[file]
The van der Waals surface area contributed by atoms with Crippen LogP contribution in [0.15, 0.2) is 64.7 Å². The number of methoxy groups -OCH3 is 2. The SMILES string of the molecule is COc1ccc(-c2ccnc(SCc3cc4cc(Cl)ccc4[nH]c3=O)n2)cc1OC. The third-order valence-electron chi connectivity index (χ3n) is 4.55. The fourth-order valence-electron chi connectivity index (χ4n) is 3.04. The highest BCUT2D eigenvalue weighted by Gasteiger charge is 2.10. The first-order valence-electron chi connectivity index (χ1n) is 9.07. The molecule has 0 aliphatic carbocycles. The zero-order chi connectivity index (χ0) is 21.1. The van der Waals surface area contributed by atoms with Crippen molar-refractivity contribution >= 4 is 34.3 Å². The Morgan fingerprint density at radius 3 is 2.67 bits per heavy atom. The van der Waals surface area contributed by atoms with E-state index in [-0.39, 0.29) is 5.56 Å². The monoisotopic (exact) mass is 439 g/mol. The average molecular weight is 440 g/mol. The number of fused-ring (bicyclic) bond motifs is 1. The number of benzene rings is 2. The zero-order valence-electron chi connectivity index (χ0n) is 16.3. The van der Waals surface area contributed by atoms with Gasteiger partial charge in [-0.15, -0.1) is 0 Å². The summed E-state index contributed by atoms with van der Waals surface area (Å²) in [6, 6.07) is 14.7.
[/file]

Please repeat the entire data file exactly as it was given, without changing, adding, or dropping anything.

The van der Waals surface area contributed by atoms with Crippen LogP contribution in [0.15, 0.2) is 64.7 Å². The number of methoxy groups -OCH3 is 2. The SMILES string of the molecule is COc1ccc(-c2ccnc(SCc3cc4cc(Cl)ccc4[nH]c3=O)n2)cc1OC. The third-order valence-electron chi connectivity index (χ3n) is 4.55. The fourth-order valence-electron chi connectivity index (χ4n) is 3.04. The highest BCUT2D eigenvalue weighted by Gasteiger charge is 2.10. The first-order valence-electron chi connectivity index (χ1n) is 9.07. The molecule has 0 aliphatic carbocycles. The zero-order chi connectivity index (χ0) is 21.1. The van der Waals surface area contributed by atoms with Crippen molar-refractivity contribution >= 4 is 34.3 Å². The Morgan fingerprint density at radius 3 is 2.67 bits per heavy atom. The van der Waals surface area contributed by atoms with E-state index in [-0.39, 0.29) is 5.56 Å². The monoisotopic (exact) mass is 439 g/mol. The average molecular weight is 440 g/mol. The number of fused-ring (bicyclic) bond motifs is 1. The number of benzene rings is 2. The zero-order valence-electron chi connectivity index (χ0n) is 16.3. The van der Waals surface area contributed by atoms with Gasteiger partial charge in [-0.15, -0.1) is 0 Å². The summed E-state index contributed by atoms with van der Waals surface area (Å²) in [6, 6.07) is 14.7.